The last time I was back in the UK, an old friend was telling me about his son who was about to finish high school and was interested in a job in design.
Apparently, he was rare among his classmates because TV shows like CSI had made people want to go into fields like forensics and ballistics. Fair enough - I was interested in forensics work when I was younger, until I found out that it required a lot of science and science wasn't exactly my strong point.
What bothered me was that my friend's son was being actively discouraged from pursuing design by careers advisers because there "isn't much call for logos and things."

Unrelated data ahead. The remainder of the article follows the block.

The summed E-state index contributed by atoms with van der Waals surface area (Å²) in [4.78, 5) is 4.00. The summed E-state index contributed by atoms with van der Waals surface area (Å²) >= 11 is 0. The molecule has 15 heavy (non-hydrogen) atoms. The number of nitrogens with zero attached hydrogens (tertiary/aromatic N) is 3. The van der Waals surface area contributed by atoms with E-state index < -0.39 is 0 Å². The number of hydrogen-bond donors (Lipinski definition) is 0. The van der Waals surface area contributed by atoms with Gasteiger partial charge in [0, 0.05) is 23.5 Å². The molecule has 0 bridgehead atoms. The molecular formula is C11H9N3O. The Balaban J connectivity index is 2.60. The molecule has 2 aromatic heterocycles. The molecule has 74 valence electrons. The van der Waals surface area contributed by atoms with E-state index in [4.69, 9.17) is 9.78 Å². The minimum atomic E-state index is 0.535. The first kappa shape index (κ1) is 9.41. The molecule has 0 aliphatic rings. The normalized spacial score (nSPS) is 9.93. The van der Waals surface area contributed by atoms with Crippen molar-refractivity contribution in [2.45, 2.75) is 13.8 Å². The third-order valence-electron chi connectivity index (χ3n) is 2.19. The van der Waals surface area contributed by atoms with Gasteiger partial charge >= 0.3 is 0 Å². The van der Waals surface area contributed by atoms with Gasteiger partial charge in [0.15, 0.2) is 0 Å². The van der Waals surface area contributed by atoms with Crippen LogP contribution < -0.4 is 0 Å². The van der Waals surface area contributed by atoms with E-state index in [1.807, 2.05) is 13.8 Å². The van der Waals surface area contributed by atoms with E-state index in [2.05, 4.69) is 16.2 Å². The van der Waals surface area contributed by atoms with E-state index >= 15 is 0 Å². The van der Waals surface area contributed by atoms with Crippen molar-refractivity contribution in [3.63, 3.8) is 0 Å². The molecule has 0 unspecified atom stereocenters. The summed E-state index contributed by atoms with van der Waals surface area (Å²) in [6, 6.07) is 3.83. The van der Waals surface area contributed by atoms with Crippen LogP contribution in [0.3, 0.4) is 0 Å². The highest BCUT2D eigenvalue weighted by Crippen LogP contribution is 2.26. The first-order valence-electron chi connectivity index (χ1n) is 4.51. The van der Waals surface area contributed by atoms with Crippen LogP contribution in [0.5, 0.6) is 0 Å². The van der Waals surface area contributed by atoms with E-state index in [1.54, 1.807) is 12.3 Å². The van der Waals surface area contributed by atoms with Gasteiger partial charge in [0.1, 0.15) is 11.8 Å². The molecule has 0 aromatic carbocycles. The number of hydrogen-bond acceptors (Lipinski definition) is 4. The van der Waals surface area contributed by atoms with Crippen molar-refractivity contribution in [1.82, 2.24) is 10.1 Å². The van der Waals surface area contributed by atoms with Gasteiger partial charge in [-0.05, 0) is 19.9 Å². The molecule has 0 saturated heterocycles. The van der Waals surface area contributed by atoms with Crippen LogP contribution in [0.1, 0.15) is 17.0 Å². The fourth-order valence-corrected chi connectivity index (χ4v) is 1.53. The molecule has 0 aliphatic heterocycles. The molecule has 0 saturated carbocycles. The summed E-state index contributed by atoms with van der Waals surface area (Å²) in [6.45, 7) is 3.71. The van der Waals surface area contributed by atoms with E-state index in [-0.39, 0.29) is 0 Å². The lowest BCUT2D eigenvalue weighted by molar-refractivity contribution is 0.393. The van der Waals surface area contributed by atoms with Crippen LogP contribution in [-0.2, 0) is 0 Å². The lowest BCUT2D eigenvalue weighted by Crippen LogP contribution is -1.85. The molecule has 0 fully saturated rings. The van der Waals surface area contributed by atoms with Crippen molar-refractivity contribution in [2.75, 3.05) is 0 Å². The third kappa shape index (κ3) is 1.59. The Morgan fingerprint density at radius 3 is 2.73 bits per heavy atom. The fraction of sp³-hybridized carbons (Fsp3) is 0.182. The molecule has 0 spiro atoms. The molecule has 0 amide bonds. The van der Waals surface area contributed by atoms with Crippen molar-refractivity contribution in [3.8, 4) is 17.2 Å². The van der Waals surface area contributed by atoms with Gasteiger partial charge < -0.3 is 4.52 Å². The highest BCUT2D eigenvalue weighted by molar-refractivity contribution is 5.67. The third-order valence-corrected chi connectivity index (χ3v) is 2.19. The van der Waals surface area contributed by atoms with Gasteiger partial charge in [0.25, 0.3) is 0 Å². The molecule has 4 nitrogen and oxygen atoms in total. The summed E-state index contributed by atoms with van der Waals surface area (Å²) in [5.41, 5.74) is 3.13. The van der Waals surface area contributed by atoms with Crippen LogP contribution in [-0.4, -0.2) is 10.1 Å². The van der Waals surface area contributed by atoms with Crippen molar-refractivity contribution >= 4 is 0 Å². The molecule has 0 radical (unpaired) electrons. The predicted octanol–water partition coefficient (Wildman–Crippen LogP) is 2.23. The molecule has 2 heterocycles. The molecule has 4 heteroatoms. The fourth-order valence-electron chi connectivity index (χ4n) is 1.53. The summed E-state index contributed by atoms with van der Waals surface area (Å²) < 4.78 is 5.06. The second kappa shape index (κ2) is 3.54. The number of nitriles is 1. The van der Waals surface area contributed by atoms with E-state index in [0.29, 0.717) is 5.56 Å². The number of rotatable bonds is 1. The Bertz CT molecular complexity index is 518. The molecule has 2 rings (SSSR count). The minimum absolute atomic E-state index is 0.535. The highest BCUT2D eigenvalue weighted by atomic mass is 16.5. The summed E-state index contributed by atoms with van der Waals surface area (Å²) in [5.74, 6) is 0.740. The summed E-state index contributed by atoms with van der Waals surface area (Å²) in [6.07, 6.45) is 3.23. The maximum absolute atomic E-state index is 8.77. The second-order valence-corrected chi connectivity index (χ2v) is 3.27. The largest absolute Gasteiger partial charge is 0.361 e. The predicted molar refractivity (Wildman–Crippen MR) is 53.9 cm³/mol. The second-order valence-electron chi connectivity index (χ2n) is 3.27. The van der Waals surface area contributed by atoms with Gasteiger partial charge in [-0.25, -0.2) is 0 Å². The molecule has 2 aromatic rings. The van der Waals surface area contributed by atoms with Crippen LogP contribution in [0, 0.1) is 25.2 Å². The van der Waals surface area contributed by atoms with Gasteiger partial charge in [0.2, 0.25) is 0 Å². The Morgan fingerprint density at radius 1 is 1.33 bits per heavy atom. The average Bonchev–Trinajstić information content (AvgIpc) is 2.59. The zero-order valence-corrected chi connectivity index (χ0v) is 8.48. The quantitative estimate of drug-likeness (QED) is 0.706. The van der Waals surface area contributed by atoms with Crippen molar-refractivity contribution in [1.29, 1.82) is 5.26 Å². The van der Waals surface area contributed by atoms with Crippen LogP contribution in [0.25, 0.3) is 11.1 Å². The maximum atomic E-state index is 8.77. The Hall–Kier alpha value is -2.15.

First of all, there's thankfully tons of call for logos, otherwise many designers (myself included) would never make any money.
Second, the other "things" that designers have a hand in include the clothes you're wearing, the house you're living in, the things they're all made from, the device you're reading this on, the fonts that are allowing you to read it, the chair you're sitting on, the transport you're using, and, yeah, pretty much everything else.
It's frankly rude to reduce design to 'making things look nice'. And it's a dereliction of a careers adviser's duty to allow their personal, uninformed and petty prejudices affect the impartial advice they should be giving.
We shouldn't be discouraging kids from taking up design if they express an interest in it.
In fact, we should be encouraging it because it opens up a lot of other avenues. I'll talk about those next time.